Idea Box: Tips for Developing Better Employee Training and Handbook Materials
An employee handbook can help a company communicate policies and other important information to your staff and production workers.
Date Posted: 6/1/2013
Havingan employee handbook can be a useful tool for any company – even a smallbusiness. It can be a resource to communicate information about policies,procedures, goals and company history. By making written handbooks available toemployees, you can make sure that they are aware of everything that they shouldknow.
Unfortunately,employment and labor laws at the federal, state or local level can changerapidly, so employee handbooks should be reviewed every year, and modified ifneeded, to make sure that everything in it complies with any new or revisedlaws. But beyond laws, companies also grow and change, and policies may need tobe updated to apply to a workforce or conditions that are different than theywere just a few years before. Whether you are creating or updating an employeehandbook, keep the followings do’s and don’ts in mind.
• Becareful about what you promise. Some courts could interpret employee handbooksas binding obligations for employers. To avoid legal problems, ensure that thehandbook does not include any unconditional promises, such as promisingemployment as long as policies are followed or inflexible discipline policies.
• Checkfor compliance with both general labor laws and industry specific regulationsat the federal and state levels. Many states require by law that certainpolicies be included in employee handbooks – such as family medical leave,equal employment and non-discrimination, harassment and worker’s compensationpolicies
• Avoidconfusing or hard-to-understand language when possible. If legal terms orwording are needed or required by law, by all means they should be used. Butevery effort should be made to use language that is easy for anyone tounderstand. After all, if employees can’t understand it, an employee handbookis not doing its job.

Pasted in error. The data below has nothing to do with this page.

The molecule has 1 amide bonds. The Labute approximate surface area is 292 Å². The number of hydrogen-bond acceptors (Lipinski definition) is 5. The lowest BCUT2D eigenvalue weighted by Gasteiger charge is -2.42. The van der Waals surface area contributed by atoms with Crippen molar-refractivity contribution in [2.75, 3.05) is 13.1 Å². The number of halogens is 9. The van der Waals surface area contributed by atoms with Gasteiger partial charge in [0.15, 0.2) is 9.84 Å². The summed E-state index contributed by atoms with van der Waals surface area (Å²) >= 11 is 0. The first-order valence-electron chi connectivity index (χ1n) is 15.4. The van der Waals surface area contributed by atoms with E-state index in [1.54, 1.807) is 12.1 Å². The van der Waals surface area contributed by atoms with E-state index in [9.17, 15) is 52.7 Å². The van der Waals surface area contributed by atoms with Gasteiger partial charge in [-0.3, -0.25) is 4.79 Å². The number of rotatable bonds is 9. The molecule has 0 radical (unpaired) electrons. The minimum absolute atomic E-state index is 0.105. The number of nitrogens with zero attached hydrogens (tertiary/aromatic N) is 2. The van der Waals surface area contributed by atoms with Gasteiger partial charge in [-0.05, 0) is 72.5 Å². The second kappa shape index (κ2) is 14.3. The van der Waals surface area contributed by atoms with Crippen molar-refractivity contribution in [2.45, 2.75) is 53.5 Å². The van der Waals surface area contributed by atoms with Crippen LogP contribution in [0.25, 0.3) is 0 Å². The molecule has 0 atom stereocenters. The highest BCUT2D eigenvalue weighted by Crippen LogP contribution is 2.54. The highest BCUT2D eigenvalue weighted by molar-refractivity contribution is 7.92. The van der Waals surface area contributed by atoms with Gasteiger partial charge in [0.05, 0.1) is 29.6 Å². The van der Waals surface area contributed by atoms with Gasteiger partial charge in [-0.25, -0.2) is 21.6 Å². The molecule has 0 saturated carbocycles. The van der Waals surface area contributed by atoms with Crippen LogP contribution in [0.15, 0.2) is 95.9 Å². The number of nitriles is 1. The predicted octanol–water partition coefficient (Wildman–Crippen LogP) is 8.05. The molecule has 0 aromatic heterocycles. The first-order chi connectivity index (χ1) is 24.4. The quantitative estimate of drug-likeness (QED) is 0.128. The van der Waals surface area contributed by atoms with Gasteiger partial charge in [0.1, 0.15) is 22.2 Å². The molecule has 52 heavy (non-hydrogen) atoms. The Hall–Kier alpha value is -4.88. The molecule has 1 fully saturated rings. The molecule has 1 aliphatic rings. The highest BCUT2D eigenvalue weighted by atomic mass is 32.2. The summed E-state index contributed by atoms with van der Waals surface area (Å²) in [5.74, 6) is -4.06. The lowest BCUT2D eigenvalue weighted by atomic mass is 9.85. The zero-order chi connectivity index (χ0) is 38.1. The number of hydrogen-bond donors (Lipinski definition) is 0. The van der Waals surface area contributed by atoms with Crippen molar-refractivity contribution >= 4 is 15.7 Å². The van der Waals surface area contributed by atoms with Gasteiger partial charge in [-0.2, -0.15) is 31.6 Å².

• Don’tmake it any longer than needed. While you don’t want to leave importantinformation out, a lengthy handbook will make it hard for employees to rememberthe information that it contains. Be accurate, but brief with any necessaryinformation.
•Include answers to questions employees commonly ask. A handbook is a good placeto include information that is frequently asked for, such as employee benefits,technology usage and payroll procedures.
• Havetranslations available for non-English speaking workers. If the primarylanguage of any workers is not English, have your handbook translated intotheir primary language. This will ensure that they can properly understand allthe information included in it.
• Makeit accessible and convenient to read. This can include distributing copies toeach employee, always giving new hires a copy on their first day of work andhaving it available electronically.
• Havea lawyer review it. To ensure that all the policies and procedures outlined inan employee handbook do not violate employment laws, that all requiredinformation is included, and that it does not create an unintended legalramifications, have the handbook reviewed by an attorney familiar withemployment law.
Moreinformation on federal employment laws can be found on the Department ofLabor’s website, http://www.dol.gov. Handbook templates and other helpfulresources are available from the Small Business Administration(http://www.sba.gov) and the National Federation of Independent Business(http://www.nfib.com).
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